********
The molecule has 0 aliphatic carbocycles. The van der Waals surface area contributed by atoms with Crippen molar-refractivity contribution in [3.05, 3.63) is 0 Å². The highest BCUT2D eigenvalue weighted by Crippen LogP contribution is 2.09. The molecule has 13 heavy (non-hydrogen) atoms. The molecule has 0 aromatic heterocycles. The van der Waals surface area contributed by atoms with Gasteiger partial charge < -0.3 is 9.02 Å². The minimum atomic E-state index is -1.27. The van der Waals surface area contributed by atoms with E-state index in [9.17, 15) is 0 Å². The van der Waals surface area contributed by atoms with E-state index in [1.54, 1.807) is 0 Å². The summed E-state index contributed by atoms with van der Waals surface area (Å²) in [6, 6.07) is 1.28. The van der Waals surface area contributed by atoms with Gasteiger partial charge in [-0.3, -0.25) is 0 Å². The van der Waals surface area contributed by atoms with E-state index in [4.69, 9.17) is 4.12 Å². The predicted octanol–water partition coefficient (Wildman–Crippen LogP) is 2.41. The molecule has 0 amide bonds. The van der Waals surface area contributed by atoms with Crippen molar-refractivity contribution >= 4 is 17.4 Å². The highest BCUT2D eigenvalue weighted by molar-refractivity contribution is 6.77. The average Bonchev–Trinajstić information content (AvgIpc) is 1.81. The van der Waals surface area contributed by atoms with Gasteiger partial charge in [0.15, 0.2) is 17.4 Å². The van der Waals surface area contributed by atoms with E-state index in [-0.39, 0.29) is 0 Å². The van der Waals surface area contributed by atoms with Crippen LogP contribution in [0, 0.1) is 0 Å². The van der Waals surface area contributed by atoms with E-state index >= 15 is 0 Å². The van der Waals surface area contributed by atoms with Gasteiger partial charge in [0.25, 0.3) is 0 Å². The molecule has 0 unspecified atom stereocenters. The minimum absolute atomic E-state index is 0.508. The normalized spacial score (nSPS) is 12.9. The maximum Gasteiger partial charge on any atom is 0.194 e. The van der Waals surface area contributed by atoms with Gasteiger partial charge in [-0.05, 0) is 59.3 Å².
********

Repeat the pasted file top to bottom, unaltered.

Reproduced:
The molecule has 0 aliphatic carbocycles. The van der Waals surface area contributed by atoms with Crippen molar-refractivity contribution in [3.05, 3.63) is 0 Å². The highest BCUT2D eigenvalue weighted by Crippen LogP contribution is 2.09. The molecule has 13 heavy (non-hydrogen) atoms. The molecule has 0 aromatic heterocycles. The van der Waals surface area contributed by atoms with Gasteiger partial charge < -0.3 is 9.02 Å². The minimum atomic E-state index is -1.27. The van der Waals surface area contributed by atoms with E-state index in [9.17, 15) is 0 Å². The van der Waals surface area contributed by atoms with E-state index in [1.54, 1.807) is 0 Å². The summed E-state index contributed by atoms with van der Waals surface area (Å²) in [6, 6.07) is 1.28. The van der Waals surface area contributed by atoms with Gasteiger partial charge in [-0.3, -0.25) is 0 Å². The van der Waals surface area contributed by atoms with E-state index in [4.69, 9.17) is 4.12 Å². The predicted octanol–water partition coefficient (Wildman–Crippen LogP) is 2.41. The molecule has 0 amide bonds. The van der Waals surface area contributed by atoms with Crippen molar-refractivity contribution >= 4 is 17.4 Å². The highest BCUT2D eigenvalue weighted by molar-refractivity contribution is 6.77. The average Bonchev–Trinajstić information content (AvgIpc) is 1.81. The van der Waals surface area contributed by atoms with Gasteiger partial charge in [0.15, 0.2) is 17.4 Å². The van der Waals surface area contributed by atoms with E-state index in [-0.39, 0.29) is 0 Å². The van der Waals surface area contributed by atoms with Crippen LogP contribution in [0, 0.1) is 0 Å². The van der Waals surface area contributed by atoms with E-state index >= 15 is 0 Å². The van der Waals surface area contributed by atoms with Gasteiger partial charge in [0.25, 0.3) is 0 Å². The molecule has 0 unspecified atom stereocenters. The minimum absolute atomic E-state index is 0.508. The normalized spacial score (nSPS) is 12.9. The maximum Gasteiger partial charge on any atom is 0.194 e. The van der Waals surface area contributed by atoms with Gasteiger partial charge in [-0.05, 0) is 59.3 Å².